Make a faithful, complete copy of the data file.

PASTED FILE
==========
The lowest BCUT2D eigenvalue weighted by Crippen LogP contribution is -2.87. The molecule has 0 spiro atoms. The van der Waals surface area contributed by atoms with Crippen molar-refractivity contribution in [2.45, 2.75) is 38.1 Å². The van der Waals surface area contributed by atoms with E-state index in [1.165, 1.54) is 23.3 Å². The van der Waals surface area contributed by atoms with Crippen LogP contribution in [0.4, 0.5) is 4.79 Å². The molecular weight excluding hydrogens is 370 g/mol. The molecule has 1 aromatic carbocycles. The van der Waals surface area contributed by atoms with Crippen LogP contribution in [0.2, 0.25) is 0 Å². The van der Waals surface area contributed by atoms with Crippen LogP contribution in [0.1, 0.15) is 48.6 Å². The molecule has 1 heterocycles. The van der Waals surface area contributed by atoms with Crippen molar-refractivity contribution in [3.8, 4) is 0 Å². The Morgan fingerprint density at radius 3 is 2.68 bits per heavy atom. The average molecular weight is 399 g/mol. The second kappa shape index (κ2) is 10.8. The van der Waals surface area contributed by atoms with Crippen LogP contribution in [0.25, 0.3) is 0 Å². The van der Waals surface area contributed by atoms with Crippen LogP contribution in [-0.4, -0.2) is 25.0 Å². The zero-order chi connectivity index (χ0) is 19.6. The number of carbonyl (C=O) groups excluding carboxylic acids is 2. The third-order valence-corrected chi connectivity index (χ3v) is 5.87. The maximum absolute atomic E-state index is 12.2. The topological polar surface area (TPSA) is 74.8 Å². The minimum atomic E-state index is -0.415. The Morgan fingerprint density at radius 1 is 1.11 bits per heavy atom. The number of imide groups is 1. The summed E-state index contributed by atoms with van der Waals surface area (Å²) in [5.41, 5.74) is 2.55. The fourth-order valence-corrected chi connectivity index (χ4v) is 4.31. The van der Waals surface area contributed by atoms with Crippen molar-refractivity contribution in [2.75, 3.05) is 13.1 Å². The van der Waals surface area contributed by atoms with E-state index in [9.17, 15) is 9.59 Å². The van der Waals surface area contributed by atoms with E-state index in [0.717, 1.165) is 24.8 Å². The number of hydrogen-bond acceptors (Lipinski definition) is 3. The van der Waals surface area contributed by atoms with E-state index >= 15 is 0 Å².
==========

The lowest BCUT2D eigenvalue weighted by Crippen LogP contribution is -2.87. The molecule has 0 spiro atoms. The van der Waals surface area contributed by atoms with Crippen molar-refractivity contribution in [2.45, 2.75) is 38.1 Å². The van der Waals surface area contributed by atoms with E-state index in [1.165, 1.54) is 23.3 Å². The van der Waals surface area contributed by atoms with Crippen LogP contribution in [0.4, 0.5) is 4.79 Å². The molecular weight excluding hydrogens is 370 g/mol. The molecule has 1 aromatic carbocycles. The van der Waals surface area contributed by atoms with Crippen LogP contribution in [0.2, 0.25) is 0 Å². The van der Waals surface area contributed by atoms with Crippen LogP contribution in [0.1, 0.15) is 48.6 Å². The molecule has 1 heterocycles. The van der Waals surface area contributed by atoms with Crippen molar-refractivity contribution in [3.8, 4) is 0 Å². The Morgan fingerprint density at radius 3 is 2.68 bits per heavy atom. The average molecular weight is 399 g/mol. The second kappa shape index (κ2) is 10.8. The van der Waals surface area contributed by atoms with Crippen LogP contribution in [0.25, 0.3) is 0 Å². The van der Waals surface area contributed by atoms with Crippen LogP contribution in [-0.4, -0.2) is 25.0 Å². The zero-order chi connectivity index (χ0) is 19.6. The number of carbonyl (C=O) groups excluding carboxylic acids is 2. The third-order valence-corrected chi connectivity index (χ3v) is 5.87. The maximum absolute atomic E-state index is 12.2. The topological polar surface area (TPSA) is 74.8 Å². The minimum atomic E-state index is -0.415. The Morgan fingerprint density at radius 1 is 1.11 bits per heavy atom. The number of imide groups is 1. The summed E-state index contributed by atoms with van der Waals surface area (Å²) in [5.41, 5.74) is 2.55. The fourth-order valence-corrected chi connectivity index (χ4v) is 4.31. The van der Waals surface area contributed by atoms with Crippen molar-refractivity contribution in [2.75, 3.05) is 13.1 Å². The van der Waals surface area contributed by atoms with E-state index in [9.17, 15) is 9.59 Å². The van der Waals surface area contributed by atoms with E-state index in [0.717, 1.165) is 24.8 Å². The number of hydrogen-bond acceptors (Lipinski definition) is 3. The van der Waals surface area contributed by atoms with E-state index >= 15 is 0 Å².